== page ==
Interview SummaryNunn begins the interview by discussing his early involvement in politics with his father. Nunn recalls his first memories of Cooper and Charles I. Dawson in Kentucky politics. Nunn also shares some anecdotes of Cooper on the campaign trail. Nunn illustrates Cooper's personality, including his habit of being reluctant to run for office. Additionally, Nunn discusses Cooper's 1952 Senatorial campaign. Nunn discusses changes in standards of acceptability in politics over the years. Cooper's habits and family involvement in politics are examined. Nunn describes Cooper's campaign style. Nunn details Cooper's lack of organizational skills and some of his most important characteristics. Nunn provides his opinion on if Cooper wanted to be the Governor of Kentucky. Nunn remembers his earlier bids for governor in the late 1950s. Subsequently, Nunn reflects upon Cooper's 1956 Senatorial campaign, in which Nunn was the campaign manager. Elements of the campaign such as campaign finance, staff, Thruston Morton, and the impacts of the race are detailed. James Graham Brown, the owner of the Brown Hotel in Louisville and his involvement in Kentucky Republican politics is briefly mentioned. Nunn talks of the results of the 1956 Senate race between Thruston Morton and Earle Clements. Methods of advertising in Cooper's 1956 Senatorial campaign are listed. Cooper's frequent habit of being absent minded is considered. Nunn discusses his 1959 gubernatorial campaign. Nunn details his interactions with John M. Robsion Jr. Nunn recalls when he was interested in a federal judgeship in the 1960s. Cooper's views on the 1960 presidential election are evaluated. Nunn remembers when he detected a change in the nature of Cooper's political campaigns. Nunn assesses the role of Lorraine Cooper in her husband's political campaigns. Nunn provides his opinion of where Cooper falls on the political spectrum. Nunn's 1963 gubernatorial campaign and Cooper's 1966 Senatorial campaign are discussed. Nunn recalls how common anti-Semitism and anti-Catholicism were in 1960s Kentucky. Nunn details his and Cooper's impressions of Marlow Webster Cook. Nunn evaluates how authentic Cooper's public image was in relation to his personality in private. Cooper and Thurston Morton are compared. Nunn comments upon Cooper's polite nature. Nunn considers how his interactions with Cooper changed after Cooper supported Marlow Webster Cook over Nunn in the 1967 Kentucky Republican gubernatorial primary. Nunn gives his opinion of Cooper's political calculus. Nunn articulates Cooper's political legacy and overall place in the Kentucky Republican Party. Nunn recalls attending Cooper's funeral at Arlington National Cemetery in 1991. To conclude the interview, Nunn talks of the impact of Cooper's tense 1956 Senatorial campaign on his professional relationship with Cooper.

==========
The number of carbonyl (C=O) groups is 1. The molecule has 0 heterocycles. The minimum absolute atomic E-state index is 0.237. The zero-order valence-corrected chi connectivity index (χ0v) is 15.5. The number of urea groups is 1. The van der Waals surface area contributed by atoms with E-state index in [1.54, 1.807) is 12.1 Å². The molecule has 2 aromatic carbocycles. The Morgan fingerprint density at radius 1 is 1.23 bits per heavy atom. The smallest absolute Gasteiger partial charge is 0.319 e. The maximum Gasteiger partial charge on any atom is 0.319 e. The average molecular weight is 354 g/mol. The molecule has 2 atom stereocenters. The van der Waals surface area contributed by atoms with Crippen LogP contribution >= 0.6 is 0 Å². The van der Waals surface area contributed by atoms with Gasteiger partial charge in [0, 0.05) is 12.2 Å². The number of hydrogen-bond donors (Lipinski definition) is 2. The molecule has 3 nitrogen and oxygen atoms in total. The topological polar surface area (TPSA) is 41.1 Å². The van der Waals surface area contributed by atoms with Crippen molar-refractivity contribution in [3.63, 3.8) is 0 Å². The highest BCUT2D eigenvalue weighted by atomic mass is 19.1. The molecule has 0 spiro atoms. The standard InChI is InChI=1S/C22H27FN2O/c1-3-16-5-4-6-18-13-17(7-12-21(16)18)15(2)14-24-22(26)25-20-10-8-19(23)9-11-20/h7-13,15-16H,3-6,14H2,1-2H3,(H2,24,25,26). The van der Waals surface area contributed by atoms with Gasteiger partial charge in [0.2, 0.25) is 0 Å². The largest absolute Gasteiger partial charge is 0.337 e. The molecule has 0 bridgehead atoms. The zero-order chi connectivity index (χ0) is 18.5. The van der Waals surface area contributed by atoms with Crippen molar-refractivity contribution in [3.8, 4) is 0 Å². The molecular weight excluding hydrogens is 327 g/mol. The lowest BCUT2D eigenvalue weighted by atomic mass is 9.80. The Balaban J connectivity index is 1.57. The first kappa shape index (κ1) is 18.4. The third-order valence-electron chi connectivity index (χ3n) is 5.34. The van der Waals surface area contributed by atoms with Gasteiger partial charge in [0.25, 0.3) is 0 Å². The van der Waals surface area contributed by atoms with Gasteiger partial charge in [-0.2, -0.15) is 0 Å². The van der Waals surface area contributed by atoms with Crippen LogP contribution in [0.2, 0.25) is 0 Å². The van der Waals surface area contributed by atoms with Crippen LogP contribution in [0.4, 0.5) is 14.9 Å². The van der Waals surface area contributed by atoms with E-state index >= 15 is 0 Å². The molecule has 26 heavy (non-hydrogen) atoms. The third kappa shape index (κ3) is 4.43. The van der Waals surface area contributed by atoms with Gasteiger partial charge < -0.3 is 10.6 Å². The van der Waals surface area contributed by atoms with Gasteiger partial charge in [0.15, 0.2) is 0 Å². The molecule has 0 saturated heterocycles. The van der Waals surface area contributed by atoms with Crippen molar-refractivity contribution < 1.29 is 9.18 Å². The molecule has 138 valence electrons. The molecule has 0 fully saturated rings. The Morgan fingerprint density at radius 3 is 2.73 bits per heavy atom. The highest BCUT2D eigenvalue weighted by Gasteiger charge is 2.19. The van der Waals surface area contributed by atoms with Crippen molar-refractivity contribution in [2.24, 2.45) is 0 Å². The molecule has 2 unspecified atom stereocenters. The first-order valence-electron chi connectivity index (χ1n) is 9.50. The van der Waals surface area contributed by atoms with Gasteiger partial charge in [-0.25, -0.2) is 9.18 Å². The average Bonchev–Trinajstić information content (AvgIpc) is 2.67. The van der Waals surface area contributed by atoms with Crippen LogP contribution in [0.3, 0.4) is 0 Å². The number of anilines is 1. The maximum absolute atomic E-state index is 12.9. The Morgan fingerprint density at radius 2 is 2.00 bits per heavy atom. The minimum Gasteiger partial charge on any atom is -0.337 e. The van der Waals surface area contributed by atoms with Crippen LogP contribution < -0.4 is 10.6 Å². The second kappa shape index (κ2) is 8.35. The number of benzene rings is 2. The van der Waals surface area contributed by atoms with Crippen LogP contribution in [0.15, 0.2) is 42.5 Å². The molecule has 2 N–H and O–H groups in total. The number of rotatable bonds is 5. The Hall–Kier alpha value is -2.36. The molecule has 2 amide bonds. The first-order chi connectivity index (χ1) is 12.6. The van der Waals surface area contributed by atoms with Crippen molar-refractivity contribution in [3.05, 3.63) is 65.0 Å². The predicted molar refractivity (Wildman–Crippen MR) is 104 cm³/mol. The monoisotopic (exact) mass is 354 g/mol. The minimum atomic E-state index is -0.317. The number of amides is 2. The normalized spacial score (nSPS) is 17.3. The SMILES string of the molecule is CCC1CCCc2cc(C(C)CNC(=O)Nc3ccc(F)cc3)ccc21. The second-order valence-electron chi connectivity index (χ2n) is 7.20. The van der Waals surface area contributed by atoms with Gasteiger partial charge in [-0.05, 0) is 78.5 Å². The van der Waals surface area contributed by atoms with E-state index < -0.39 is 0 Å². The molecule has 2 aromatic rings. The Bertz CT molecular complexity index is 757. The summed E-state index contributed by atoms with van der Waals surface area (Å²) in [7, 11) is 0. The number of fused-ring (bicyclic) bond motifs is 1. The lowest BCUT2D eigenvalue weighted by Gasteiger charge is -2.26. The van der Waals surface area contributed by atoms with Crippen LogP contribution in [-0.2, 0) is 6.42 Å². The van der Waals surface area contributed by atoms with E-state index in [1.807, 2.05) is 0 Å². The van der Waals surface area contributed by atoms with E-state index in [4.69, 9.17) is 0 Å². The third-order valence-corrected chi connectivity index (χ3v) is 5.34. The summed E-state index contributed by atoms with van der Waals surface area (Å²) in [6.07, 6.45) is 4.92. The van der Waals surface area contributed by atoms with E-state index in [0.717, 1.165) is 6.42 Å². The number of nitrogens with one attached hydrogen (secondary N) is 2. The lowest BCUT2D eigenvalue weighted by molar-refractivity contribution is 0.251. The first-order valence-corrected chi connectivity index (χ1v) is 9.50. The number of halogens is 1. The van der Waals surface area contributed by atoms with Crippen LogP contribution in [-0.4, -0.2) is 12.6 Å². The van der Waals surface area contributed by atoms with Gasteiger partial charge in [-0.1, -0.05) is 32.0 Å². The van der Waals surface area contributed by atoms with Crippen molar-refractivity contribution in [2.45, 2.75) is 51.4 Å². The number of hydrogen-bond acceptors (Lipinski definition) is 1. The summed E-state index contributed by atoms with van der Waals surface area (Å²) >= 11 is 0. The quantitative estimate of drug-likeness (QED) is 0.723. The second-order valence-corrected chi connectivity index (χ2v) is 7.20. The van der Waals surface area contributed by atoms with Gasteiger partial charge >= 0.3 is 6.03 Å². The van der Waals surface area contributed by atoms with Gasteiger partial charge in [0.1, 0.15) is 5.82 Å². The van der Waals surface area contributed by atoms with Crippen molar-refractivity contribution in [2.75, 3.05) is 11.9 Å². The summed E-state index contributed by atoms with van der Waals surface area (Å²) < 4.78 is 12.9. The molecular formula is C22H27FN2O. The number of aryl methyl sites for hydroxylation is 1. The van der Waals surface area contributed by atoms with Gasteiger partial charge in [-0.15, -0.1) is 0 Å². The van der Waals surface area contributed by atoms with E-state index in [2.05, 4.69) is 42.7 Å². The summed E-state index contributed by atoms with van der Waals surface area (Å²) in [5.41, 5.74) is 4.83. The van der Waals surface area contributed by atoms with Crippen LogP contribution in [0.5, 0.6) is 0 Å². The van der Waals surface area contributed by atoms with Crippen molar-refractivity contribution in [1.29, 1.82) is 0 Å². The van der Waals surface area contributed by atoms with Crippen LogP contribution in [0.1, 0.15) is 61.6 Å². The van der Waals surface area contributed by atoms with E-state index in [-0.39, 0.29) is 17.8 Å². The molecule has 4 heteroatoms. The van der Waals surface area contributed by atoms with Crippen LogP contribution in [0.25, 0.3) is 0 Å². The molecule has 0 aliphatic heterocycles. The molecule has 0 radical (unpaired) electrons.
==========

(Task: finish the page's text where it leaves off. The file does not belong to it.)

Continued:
Interview Keyword1952 Senatorial campaign Charles I. Dawson Family Thruston Morton Kentucky Republican Party Republicans Governors 1956 Senatorial campaign Charles Taft Campaign finance Earle Clements James Graham Brown John M. Robsion Jr. Judges John F. Kennedy 1960 presidential election Richard Nixon Lorraine Cooper 1966 Senatorial campaign Marlow Webster Cook Public image Funerals John Sherman Cooper
Interview LC SubjectCooper, John Sherman, 1901-1991 Nunn, Louie B., 1924-2004 Nunn, Louie B., 1924-2004--Interviews Politicians Politicians--United States Politics and government United States--Politics and government Kentucky Kentuckians Personality Barren County (Ky.) Staff Character Prejudice Anti-Catholicism Anti-Semitism Legacy Brothers
Interview RightsAll rights to the interviews, including but not restricted to legal title, copyrights and literary property rights, have been transferred to the University of Kentucky Libraries.
Interview UsageInterviews may be reproduced with permission from Louie B. Nunn Center for Oral History, Special Collections, University of Kentucky Libraries.
Interviews may be reproduced with permission from Louie B. Nunn Center for Oral History, Special Collections, University of Kentucky Libraries.
All rights to the interviews, including but not restricted to legal title, copyrights and literary property rights, have been transferred to the University of Kentucky Libraries.
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Nunn, Louie B. Interview by Harry Merritt. 31 Mar. 1994. Lexington, KY: Louie B. Nunn Center for Oral History, University of Kentucky Libraries.
Nunn, L.B. (1994, March 31). Interview by H. Merritt. John Sherman Cooper Oral History Project. Louie B. Nunn Center for Oral History, University of Kentucky Libraries, Lexington.
Nunn, Louie B., interview by Harry Merritt. March 31, 1994, John Sherman Cooper Oral History Project, Louie B. Nunn Center for Oral History, University of Kentucky Libraries.
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